I've heard Tarantino's virtue being described as a love for all movies, and a willingness to take from all of them. His flaw, being, he won't necessarily ackowledge that some have good things to recall and some aren't. He didn't particularily add to the stories/genres he cited, he mostly made a mix tape.


"And so instead I sit grimacing as the film lurches and shakes every time QT shifts tone and tries to elevate the film into a Statement on Vengence And Human Nature or somesuch."

isn't this complaint(and many others that i've seen) just a complaint that the movie isn't BORING? that it has style? i saw the movie that didn't take itself seriously- it was called the Transporter. it was okay. people got transported... to hell. i don't know i get upset by aiming higher than that though.

i don't know i took any of it as a serious statement; perhaps taking it all as stylistic flourishes is more naive, but...

moreover, i really can't say i know what scene you mean at least in the first volume (the sonny chiba scenes were typical "overrespect the weapon" slash mentor scenes). the second volume perhaps near the end. but most of the second volume was clearly in spaghetti western territory, so a certain bigness of emotion seems to be expected.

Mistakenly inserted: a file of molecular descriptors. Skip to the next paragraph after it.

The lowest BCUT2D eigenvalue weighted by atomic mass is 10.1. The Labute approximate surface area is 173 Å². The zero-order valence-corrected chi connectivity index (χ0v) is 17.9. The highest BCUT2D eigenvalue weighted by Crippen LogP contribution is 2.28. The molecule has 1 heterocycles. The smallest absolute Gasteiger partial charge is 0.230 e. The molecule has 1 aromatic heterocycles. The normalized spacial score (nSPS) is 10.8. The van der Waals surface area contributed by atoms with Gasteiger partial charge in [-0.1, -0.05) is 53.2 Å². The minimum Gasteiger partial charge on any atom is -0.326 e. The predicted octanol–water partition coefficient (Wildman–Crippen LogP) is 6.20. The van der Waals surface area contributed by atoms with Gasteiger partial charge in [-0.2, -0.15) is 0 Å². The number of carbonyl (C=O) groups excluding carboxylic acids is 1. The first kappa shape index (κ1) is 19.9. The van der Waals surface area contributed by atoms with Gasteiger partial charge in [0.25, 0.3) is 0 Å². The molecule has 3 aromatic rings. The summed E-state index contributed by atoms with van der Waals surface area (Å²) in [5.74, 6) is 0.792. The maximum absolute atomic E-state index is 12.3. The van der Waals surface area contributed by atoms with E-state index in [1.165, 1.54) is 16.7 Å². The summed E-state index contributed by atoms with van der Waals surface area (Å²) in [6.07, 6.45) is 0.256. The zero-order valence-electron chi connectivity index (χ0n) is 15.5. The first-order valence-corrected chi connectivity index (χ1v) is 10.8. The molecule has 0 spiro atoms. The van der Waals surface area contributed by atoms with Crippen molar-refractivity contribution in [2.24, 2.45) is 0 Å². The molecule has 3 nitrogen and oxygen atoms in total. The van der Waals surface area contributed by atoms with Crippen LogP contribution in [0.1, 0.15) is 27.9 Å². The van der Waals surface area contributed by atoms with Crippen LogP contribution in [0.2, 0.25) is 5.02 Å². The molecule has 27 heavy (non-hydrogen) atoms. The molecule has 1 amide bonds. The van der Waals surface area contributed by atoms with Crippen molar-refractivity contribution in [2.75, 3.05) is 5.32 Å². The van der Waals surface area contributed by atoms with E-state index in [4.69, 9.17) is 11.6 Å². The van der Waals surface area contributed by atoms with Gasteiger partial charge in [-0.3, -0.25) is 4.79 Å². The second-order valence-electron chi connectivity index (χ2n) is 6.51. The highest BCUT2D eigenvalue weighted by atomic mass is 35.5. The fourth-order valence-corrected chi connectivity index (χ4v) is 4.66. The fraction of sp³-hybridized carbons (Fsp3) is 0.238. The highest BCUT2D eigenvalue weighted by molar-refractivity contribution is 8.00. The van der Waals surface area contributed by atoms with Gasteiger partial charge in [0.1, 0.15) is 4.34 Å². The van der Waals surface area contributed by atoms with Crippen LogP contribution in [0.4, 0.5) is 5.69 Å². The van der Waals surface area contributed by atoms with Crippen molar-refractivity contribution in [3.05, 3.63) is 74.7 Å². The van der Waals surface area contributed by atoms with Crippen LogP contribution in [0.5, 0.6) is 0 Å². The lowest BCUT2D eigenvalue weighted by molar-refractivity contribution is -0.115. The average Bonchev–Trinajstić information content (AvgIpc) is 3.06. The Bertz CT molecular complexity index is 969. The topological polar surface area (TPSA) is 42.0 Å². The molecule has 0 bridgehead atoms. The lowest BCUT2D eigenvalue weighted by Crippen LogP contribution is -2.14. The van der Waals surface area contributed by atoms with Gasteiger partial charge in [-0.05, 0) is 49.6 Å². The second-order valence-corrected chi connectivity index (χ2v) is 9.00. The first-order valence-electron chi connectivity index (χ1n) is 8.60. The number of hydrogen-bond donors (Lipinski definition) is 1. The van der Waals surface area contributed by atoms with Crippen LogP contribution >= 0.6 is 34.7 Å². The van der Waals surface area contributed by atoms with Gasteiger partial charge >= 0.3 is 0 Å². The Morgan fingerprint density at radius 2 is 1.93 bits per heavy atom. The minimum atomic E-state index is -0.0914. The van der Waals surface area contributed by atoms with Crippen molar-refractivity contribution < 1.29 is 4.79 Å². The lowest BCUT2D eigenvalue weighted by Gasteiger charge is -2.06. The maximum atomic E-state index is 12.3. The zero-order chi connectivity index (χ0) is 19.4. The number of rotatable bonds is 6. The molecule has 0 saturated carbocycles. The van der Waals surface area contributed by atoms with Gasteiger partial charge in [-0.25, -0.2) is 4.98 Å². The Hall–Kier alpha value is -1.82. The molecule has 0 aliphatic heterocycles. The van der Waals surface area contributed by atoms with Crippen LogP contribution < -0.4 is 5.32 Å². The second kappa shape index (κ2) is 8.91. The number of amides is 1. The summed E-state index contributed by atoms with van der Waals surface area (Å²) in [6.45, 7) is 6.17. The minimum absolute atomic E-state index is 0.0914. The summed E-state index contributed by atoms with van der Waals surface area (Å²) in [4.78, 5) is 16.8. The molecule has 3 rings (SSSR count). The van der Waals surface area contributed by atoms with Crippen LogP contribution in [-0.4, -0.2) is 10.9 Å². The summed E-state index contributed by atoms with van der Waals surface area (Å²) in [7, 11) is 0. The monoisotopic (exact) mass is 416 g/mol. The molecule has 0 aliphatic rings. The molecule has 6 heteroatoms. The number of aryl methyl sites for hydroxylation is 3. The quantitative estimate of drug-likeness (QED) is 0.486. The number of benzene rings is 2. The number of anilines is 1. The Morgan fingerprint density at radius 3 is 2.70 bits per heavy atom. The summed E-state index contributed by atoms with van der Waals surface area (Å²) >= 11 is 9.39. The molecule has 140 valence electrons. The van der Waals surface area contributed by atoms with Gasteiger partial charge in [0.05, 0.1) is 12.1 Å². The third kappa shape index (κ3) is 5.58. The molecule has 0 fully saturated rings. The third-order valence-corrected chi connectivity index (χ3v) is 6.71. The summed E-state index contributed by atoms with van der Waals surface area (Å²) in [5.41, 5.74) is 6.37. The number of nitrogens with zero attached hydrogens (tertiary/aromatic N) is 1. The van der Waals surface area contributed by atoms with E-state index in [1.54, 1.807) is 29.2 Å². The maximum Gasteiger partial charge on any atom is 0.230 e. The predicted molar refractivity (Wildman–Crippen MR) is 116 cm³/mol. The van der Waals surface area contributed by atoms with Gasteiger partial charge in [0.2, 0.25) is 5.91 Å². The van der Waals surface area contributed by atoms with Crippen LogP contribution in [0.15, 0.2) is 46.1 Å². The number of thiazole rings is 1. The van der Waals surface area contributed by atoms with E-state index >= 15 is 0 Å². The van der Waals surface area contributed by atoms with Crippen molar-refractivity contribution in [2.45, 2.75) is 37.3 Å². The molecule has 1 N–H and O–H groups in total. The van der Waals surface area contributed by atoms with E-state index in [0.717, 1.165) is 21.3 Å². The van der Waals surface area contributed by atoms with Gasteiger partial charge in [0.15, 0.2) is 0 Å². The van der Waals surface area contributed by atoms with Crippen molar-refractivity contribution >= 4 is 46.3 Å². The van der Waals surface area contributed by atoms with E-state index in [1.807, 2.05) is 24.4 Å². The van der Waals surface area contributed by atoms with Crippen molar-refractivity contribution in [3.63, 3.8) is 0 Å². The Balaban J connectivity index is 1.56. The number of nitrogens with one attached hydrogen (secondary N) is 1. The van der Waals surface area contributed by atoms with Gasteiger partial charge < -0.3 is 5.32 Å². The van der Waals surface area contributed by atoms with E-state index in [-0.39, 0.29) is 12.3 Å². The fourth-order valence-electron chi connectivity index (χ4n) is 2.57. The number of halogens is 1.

Ken Lowery

Steven - Critical thought is fun. But what I'm seeing here is people beating a movie to death, whether they liked it or not, when the entire idea was to basically sit back, watch blood spurt, and watch talented actors chew up scenes and spit them out. People are analyzing (and overanalyzing) this movie as if it were The Magnificent Ambersons, right into the ground, only a week and a half after its second part has been released.

Hooray film discussion, but I seriously get the impression a lot of people are using this movie to soapbox their own personal beliefs (that crap about the 20th century intellectuals worshipping violence is certainly true, but then, that's true of every single century of human history ever... we are limp-wristed tea-sippers in comparison to our predecessors, believe me) or are just yapping to sound smart.